Detection of enzyme biomarkers originating from either bio-fluids or contaminating microorganisms is of utmost importance in clinical diagnostics and food safety. Herein, we present a simple, low-cost and easy-to-use sensing approach based on the switchable peroxidase-mimicking activity of plasmonic gold nanoparticles (AuNPs) that can catalyse for the oxidation of 3, 3o, 5o5-tetramethylbenzidine (TMB) for the determination of protease enzyme. The AuNP surface is modified with casein, showing dual functionalities. The first function of the coating molecule is to suppress the intrinsic peroxidase-mimicking activity of AuNPs by up to 77.1%, due to surface shielding effects. Secondly, casein also functions as recognition sites for the enzyme biomarker. In the presence of protease, the enzyme binds to and catalyses the degradation of the coating layer on the AuNP surface, resulting in the recovery of peroxidase-mimicking activity. This is shown visually in the development of a blue colored product (oxidised TMB) or spectroscopically as an increase in absorbance at 370 and 650 nm. This mechanism allows for the detection of protease at 44 ngdmL-1 in 90 min. The nanosensor circumvents issues associated with current methods of detection in terms of ease of use, compatibility with point-of-care testing, low-cost production and short analysis time. The sensing approach has also been applied for the detection of protease spiked in ultra-heat treated (UHT) milk and synthetic human urine samples at a limit of detection of 490 and 176 ngdmL-1, respectively, showing great potential in clinical diagnostics, food safety and quality control.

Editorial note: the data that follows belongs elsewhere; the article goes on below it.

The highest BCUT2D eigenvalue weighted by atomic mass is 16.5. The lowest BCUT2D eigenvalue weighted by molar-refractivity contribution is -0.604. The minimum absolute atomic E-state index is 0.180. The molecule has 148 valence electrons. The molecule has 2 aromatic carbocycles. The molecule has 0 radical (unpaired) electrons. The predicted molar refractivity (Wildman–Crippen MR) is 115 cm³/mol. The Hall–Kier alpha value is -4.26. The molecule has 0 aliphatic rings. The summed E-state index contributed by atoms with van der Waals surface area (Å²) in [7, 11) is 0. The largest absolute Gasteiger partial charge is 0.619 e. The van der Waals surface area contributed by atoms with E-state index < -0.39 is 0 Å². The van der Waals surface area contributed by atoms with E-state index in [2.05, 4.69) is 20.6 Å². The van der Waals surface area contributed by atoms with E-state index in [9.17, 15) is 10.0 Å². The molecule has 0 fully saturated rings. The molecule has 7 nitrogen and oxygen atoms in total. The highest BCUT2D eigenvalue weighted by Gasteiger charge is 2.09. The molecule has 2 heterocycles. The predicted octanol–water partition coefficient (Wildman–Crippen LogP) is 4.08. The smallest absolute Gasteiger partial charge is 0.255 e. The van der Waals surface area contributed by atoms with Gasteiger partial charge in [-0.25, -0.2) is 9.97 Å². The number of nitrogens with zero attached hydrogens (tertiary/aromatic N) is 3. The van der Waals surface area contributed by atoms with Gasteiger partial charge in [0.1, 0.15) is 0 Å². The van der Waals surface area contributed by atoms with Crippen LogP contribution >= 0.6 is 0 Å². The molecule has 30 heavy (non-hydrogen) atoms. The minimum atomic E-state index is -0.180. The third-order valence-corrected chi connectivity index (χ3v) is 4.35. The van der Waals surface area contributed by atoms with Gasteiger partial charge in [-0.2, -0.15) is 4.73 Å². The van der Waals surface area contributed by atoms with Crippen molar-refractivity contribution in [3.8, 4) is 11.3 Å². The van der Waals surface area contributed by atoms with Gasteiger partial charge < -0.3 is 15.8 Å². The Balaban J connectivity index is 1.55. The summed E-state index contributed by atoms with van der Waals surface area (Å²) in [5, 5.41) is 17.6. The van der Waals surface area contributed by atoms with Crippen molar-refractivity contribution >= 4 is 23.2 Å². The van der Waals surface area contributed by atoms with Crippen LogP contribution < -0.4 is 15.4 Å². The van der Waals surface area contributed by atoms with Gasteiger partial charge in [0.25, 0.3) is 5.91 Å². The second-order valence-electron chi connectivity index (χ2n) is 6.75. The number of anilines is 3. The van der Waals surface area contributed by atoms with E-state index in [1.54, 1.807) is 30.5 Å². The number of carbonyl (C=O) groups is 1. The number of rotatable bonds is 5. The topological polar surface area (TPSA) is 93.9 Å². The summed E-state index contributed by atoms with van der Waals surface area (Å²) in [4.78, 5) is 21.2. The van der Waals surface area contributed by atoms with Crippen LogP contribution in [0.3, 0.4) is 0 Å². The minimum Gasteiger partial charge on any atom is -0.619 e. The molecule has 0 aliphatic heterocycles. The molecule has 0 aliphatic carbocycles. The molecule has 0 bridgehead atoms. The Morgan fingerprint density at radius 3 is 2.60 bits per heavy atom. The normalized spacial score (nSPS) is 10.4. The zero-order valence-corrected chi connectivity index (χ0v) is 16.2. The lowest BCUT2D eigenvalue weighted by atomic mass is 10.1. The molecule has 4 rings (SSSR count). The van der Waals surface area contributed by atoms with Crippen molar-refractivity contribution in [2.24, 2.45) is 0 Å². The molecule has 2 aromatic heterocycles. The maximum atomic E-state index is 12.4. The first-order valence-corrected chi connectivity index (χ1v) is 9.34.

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The author C. M. and N. L. thank the PhD studentship support from the Department of Employment and Learning for Northern Ireland (DEL); C. C. thanks the strong support from the Central Research Support Funds of Queen's University Belfast via a start-up grant, the support from the Agri-Food Quest Competence Centre R&D funding programme sponsored by Invest Northern Ireland Agency (Invest NI), and the support from the Queen's University of Belfast AMR Network (QUBAN) sponsored by the UK's Engineering and Physical Sciences Research Council (EPSRC).
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